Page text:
On November 25, 2013, Defendant moved for summary judgment on the Plaintiff's CERCLA and breach of contract claims. On November 27, 2013, the Court ordered the Plaintiff to file a response to the Defendant's Motion for Summary Judgment, if required, within thirty (30) days of the Court's ruling on Plaintiff's Motion for Partial Summary Judgment. On March 10, 2014, the Court stayed this matter for thirty (30) days to allow Defendant to consider who it would retain to represent it in this action in light of the death of Defendant's lead counsel. On May 8, 2014, the Court lifted the stay and ordered the Plaintiff to file, on or before April 23, 2014, a response to Defendant's Motion for Summary Judgment on Plaintiff's breach of contract claim. On April 23, 2014, Plaintiff replied to the Defendant's Motion for Summary Judgment on Plaintiff's breach of contract claim.

II. DISCUSSION

A. Legal Standard

A court "shall grant summary judgment if the movant shows that there is no genuine dispute as to any material fact and the movant is entitled to judgment as a matter of law." Fed.R.Civ.P. 56(a). Parties "asserting that a fact cannot be or is genuinely disputed must support that assertion by... citing to particular parts of materials in the record, including depositions, documents, electronically stored information, affidavits or declarations, stipulations (including those made for purposes of the motion only), admissions, interrogatory answers, or other materials." Fed.R.Civ.P. 56(c)(1).

The party seeking summary judgment bears the burden of demonstrating the absence of a genuine dispute as to any material fact. Herzog v. Castle Rock Entm't , 193 F.3d 1241, 1246 (11th Cir. 1999). Once the moving party has met this burden, the non-movant must demonstrate that summary judgment is inappropriate by designating specific facts showing a genuine issue for trial. Graham v. State Farm Mut. Ins. Co. , 193 F.3d 1274, 1282 (11th Cir. 1999). Non-moving parties "need not present evidence in a form necessary for admission at trial; however, [they] may not merely rest on [their] pleadings." Id.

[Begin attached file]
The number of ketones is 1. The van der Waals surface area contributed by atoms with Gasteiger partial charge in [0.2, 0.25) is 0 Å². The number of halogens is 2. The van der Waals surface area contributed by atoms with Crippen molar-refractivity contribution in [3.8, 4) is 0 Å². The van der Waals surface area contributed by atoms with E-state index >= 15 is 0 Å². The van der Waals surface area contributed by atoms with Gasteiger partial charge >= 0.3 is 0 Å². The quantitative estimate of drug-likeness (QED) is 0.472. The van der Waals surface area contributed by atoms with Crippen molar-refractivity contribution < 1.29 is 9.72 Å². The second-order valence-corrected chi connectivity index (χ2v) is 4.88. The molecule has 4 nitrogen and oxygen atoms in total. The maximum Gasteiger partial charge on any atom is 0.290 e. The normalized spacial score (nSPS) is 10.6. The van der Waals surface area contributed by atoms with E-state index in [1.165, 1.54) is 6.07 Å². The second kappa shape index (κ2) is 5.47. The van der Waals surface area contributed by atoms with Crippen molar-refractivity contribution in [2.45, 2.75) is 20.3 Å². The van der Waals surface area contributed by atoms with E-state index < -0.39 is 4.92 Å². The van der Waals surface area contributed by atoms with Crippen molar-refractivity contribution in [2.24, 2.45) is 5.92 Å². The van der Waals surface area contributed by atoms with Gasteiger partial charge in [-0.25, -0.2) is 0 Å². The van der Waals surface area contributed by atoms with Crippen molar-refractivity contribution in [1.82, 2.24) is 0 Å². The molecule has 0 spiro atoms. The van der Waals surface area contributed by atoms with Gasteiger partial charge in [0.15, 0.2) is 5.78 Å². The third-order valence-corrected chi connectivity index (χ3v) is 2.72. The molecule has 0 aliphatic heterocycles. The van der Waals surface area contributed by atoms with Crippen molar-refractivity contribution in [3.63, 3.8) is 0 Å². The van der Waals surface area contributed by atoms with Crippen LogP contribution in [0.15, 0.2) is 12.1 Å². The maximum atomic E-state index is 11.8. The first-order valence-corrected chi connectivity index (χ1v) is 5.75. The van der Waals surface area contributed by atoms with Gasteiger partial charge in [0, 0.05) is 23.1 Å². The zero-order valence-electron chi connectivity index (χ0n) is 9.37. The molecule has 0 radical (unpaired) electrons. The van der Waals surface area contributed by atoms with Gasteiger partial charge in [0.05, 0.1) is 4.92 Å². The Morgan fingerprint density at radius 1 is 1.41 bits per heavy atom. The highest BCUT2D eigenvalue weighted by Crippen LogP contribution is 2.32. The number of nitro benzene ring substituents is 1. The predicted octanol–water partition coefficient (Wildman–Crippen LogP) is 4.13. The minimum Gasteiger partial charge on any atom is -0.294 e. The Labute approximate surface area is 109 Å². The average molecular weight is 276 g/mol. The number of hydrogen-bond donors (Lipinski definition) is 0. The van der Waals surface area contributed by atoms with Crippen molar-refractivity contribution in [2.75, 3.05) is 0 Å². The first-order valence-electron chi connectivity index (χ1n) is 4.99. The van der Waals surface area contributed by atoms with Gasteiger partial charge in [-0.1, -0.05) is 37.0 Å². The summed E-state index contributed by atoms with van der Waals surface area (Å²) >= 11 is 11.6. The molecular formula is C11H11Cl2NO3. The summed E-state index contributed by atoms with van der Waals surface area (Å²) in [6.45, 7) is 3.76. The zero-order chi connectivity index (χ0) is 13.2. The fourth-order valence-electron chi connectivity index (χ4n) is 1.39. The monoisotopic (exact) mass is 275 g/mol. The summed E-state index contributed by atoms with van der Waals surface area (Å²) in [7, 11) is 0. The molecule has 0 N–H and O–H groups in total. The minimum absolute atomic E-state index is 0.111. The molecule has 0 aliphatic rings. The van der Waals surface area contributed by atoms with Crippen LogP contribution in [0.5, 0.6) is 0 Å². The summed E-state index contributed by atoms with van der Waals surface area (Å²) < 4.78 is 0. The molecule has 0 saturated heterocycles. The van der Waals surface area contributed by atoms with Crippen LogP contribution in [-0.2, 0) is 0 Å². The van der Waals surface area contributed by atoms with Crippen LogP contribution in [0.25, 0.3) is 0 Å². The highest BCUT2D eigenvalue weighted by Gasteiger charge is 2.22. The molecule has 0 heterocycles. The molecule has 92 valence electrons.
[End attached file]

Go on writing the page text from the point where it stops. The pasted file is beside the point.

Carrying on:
The Court must view all evidence in the light most favorable to the party opposing the motion and must draw all inferences in favor of the non-movant, but only "to the extent supportable by the record." Garczynski v. Bradshaw , 573 F.3d 1158, 1165 (11th Cir. 2009) (quoting Scott v. Harris , 550 U.S. 372, 381 n.8 (2007)). "[C]redibility determinations, the weighing of evidence, and the drawing of inferences from the facts are the function of the jury...." Graham , 193 F.3d at 1282. "If the record presents factual issues, the court must not decide them; it must deny the motion and proceed to trial." Herzog , 193 F.3d at 1246. But, "[w]here the record taken as a whole could not lead a rational trier of fact to find for the non-moving party, " summary judgment for the moving party is proper. Matsushita Elec. Indus. Co. v. Zenith Radio Corp. , 475 U.S. 574, 587 (1986).

B. Analysis

1. Indefiniteness of Terms

In interpreting a contract, the "words of the agreement will be given their ordinary meaning." Hibbett Sporting Goods, Inc. v. Biernbaum , 391 So.2d 1027, 1029 (Ala. 1980) (internal citations and quotation marks omitted). "Whether a contract is ambiguous is a question of law for the trial court to determine." P & S Business, Inc. v. South Central Bell Tel. Co. , 466 So.2d 928, 931 (Ala. 1985) (internal citations omitted); Food Service Distributors, Inc. v. Barber , 429 So.2d 1025, 1028 (Ala. 1983). An "instrument is unambiguous if only one reasonable meaning clearly emerges." Vainrib v. Downey , 565 So.2d 647, 648 (Ala. Civ. App. 1990). "If the terms within a contract are plain and unambiguous, the construction of the contract and its legal effect become questions of law for the court and, when appropriate, may be decided by summary judgment." McDonald v. U.S. Die Casting & Development Co. , 585 So.2d 853, 855 (Ala.1991) (internal citations omitted).